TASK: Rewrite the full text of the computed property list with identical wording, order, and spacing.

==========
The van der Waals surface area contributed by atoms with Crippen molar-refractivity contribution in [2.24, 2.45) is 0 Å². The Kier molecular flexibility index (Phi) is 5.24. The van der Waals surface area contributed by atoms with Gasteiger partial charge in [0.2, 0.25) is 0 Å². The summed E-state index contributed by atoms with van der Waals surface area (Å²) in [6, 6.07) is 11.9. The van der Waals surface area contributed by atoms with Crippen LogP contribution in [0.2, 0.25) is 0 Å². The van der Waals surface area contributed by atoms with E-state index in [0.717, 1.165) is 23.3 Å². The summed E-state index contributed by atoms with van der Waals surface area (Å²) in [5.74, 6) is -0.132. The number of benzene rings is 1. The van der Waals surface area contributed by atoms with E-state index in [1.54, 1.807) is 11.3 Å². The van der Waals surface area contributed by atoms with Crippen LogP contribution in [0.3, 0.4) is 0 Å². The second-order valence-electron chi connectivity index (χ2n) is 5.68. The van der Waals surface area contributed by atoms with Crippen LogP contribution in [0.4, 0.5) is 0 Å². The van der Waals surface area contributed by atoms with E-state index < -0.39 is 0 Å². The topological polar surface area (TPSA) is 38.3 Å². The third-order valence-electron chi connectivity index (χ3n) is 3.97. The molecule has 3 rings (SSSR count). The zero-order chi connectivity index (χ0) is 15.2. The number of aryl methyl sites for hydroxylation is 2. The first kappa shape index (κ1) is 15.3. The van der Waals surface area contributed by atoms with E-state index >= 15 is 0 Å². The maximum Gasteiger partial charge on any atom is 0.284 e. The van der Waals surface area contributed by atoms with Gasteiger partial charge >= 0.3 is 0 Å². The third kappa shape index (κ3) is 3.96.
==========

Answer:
The van der Waals surface area contributed by atoms with Crippen molar-refractivity contribution in [2.24, 2.45) is 0 Å². The Kier molecular flexibility index (Phi) is 5.24. The van der Waals surface area contributed by atoms with Gasteiger partial charge in [0.2, 0.25) is 0 Å². The summed E-state index contributed by atoms with van der Waals surface area (Å²) in [6, 6.07) is 11.9. The van der Waals surface area contributed by atoms with Crippen LogP contribution in [0.2, 0.25) is 0 Å². The van der Waals surface area contributed by atoms with E-state index in [0.717, 1.165) is 23.3 Å². The summed E-state index contributed by atoms with van der Waals surface area (Å²) in [5.74, 6) is -0.132. The number of benzene rings is 1. The van der Waals surface area contributed by atoms with E-state index in [1.54, 1.807) is 11.3 Å². The van der Waals surface area contributed by atoms with Crippen LogP contribution in [0.3, 0.4) is 0 Å². The second-order valence-electron chi connectivity index (χ2n) is 5.68. The van der Waals surface area contributed by atoms with Crippen LogP contribution in [0.4, 0.5) is 0 Å². The van der Waals surface area contributed by atoms with E-state index < -0.39 is 0 Å². The topological polar surface area (TPSA) is 38.3 Å². The third-order valence-electron chi connectivity index (χ3n) is 3.97. The molecule has 3 rings (SSSR count). The zero-order chi connectivity index (χ0) is 15.2. The number of aryl methyl sites for hydroxylation is 2. The first kappa shape index (κ1) is 15.3. The van der Waals surface area contributed by atoms with E-state index >= 15 is 0 Å². The maximum Gasteiger partial charge on any atom is 0.284 e. The van der Waals surface area contributed by atoms with Gasteiger partial charge >= 0.3 is 0 Å². The third kappa shape index (κ3) is 3.96.